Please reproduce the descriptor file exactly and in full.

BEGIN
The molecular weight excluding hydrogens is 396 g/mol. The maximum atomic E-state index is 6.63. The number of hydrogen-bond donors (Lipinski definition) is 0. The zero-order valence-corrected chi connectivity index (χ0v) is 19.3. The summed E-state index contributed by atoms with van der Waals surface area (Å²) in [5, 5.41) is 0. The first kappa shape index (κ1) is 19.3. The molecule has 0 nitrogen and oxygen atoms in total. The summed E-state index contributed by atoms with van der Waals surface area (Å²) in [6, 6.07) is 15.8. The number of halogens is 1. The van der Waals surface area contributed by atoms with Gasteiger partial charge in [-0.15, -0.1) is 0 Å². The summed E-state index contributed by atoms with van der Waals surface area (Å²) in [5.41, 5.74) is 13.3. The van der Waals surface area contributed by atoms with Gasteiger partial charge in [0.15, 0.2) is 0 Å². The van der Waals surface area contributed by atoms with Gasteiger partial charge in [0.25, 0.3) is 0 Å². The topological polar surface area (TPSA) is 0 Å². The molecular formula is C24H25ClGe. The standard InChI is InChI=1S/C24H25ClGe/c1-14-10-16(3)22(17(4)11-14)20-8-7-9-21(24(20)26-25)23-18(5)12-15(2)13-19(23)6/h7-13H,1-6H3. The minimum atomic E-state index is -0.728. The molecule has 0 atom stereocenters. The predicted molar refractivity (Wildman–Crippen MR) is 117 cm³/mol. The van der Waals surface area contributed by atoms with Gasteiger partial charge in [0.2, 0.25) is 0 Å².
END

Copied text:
The molecular weight excluding hydrogens is 396 g/mol. The maximum atomic E-state index is 6.63. The number of hydrogen-bond donors (Lipinski definition) is 0. The zero-order valence-corrected chi connectivity index (χ0v) is 19.3. The summed E-state index contributed by atoms with van der Waals surface area (Å²) in [5, 5.41) is 0. The first kappa shape index (κ1) is 19.3. The molecule has 0 nitrogen and oxygen atoms in total. The summed E-state index contributed by atoms with van der Waals surface area (Å²) in [6, 6.07) is 15.8. The number of halogens is 1. The van der Waals surface area contributed by atoms with Gasteiger partial charge in [-0.15, -0.1) is 0 Å². The summed E-state index contributed by atoms with van der Waals surface area (Å²) in [5.41, 5.74) is 13.3. The van der Waals surface area contributed by atoms with Gasteiger partial charge in [0.15, 0.2) is 0 Å². The van der Waals surface area contributed by atoms with Gasteiger partial charge in [0.25, 0.3) is 0 Å². The topological polar surface area (TPSA) is 0 Å². The molecular formula is C24H25ClGe. The standard InChI is InChI=1S/C24H25ClGe/c1-14-10-16(3)22(17(4)11-14)20-8-7-9-21(24(20)26-25)23-18(5)12-15(2)13-19(23)6/h7-13H,1-6H3. The minimum atomic E-state index is -0.728. The molecule has 0 atom stereocenters. The predicted molar refractivity (Wildman–Crippen MR) is 117 cm³/mol. The van der Waals surface area contributed by atoms with Gasteiger partial charge in [0.2, 0.25) is 0 Å².